Ogasawara Mirin is located in Hekinan City, Aichi Prefecture, an area well-known for its long history (over 200 years) of producing Mikawa Mirin. This region is known for its mild climate, high-quality rice, and excellent water. Taking full advantage of its small production system, this long-established company works ever so carefully to produce genuine, hand-made mirin.
Ogasawara’s Production Process
Certain rules need to be followed to produce good-quality ‘Mikawa’ mirin.
1. Use only domestically produced rice;
2. Use hand-made rice malt;
3. Let the sediment settle naturally; and
4. Do no use any form of heat treatment.
The labor-intense fermentation methods still used by the Ogasawara family are steeped in the history and culture of pre-industrial Japan. More than a process, the family's work represents a way of life that, like Mikawa Mirin, is rare in the modern world.
Koji Making - Rice is polished, soaked and steamed before being sprinkled with Koji-kin (Aspergillus Oryzae) and left in the Muro (hot Koji room) over two nights to inoculate.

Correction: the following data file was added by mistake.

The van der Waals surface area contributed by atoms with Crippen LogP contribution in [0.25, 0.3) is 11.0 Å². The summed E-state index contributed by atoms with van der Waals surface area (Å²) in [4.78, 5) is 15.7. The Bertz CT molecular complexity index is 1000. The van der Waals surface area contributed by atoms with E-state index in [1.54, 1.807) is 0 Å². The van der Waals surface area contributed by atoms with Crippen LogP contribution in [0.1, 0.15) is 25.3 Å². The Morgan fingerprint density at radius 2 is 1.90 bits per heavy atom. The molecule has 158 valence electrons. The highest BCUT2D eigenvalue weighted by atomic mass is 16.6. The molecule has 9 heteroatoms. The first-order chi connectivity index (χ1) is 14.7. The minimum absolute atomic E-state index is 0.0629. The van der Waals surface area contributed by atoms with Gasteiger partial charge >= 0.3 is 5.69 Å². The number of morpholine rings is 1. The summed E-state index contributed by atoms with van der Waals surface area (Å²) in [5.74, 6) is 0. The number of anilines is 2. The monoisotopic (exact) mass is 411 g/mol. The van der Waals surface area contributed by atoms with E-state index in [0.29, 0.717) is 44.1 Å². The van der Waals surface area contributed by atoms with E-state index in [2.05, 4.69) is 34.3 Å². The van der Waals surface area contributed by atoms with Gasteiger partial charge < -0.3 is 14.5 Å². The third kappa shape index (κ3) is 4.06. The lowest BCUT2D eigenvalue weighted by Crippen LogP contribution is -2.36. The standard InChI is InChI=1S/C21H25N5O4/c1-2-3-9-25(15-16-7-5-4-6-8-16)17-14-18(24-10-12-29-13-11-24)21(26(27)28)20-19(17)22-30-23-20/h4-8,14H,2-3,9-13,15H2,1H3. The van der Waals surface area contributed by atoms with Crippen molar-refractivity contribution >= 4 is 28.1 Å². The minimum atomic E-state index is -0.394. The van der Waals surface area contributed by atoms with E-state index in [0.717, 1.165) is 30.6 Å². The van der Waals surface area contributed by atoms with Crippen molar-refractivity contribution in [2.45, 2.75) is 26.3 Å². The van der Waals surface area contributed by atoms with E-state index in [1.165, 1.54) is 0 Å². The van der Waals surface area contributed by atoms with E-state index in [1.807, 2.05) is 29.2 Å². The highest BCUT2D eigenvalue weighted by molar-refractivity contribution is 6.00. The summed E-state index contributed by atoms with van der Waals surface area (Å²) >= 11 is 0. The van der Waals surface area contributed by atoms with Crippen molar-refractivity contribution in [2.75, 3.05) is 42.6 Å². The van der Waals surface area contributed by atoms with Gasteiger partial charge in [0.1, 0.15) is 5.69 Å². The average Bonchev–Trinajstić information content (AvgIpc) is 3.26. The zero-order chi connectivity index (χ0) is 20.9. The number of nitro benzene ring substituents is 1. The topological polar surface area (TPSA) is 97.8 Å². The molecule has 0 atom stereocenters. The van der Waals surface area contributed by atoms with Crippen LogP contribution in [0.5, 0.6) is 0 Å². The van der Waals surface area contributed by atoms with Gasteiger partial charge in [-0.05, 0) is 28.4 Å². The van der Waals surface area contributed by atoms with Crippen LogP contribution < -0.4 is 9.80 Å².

Mirin-Moromi - Mochi rice (glutinous rice) is soaked and steamed. After cooling locally distilled Shochu, the Koji-rice and more Koji-kin are added and this ‘Mirin-Moromi’ is placed in a large enamel tank and left to ferment for 3 months.
Pressing - once ready the ‘Mirin Moromi’ is placed in porous bags and pressed in a traditional wooden press (Fune).
Ageing - Once pressing is complete the Mirin is returned to the enamel tank for ageing and in the case of ‘Isshi Soden’, aged for approximately 4 years.
Manufacturers that follow the above rules are able to produce a mellow, sweet mirin that, being good enough to drink on its own, is able to bring out the best in the food it is used with. Unlike mirin made using artificial sweeteners, which produce a heavy sugary taste, Isshi Soden has a light, mellow sweetness that is light on the tongue, delivering a taste that is only possible when using Koji-rice in the fermentation process.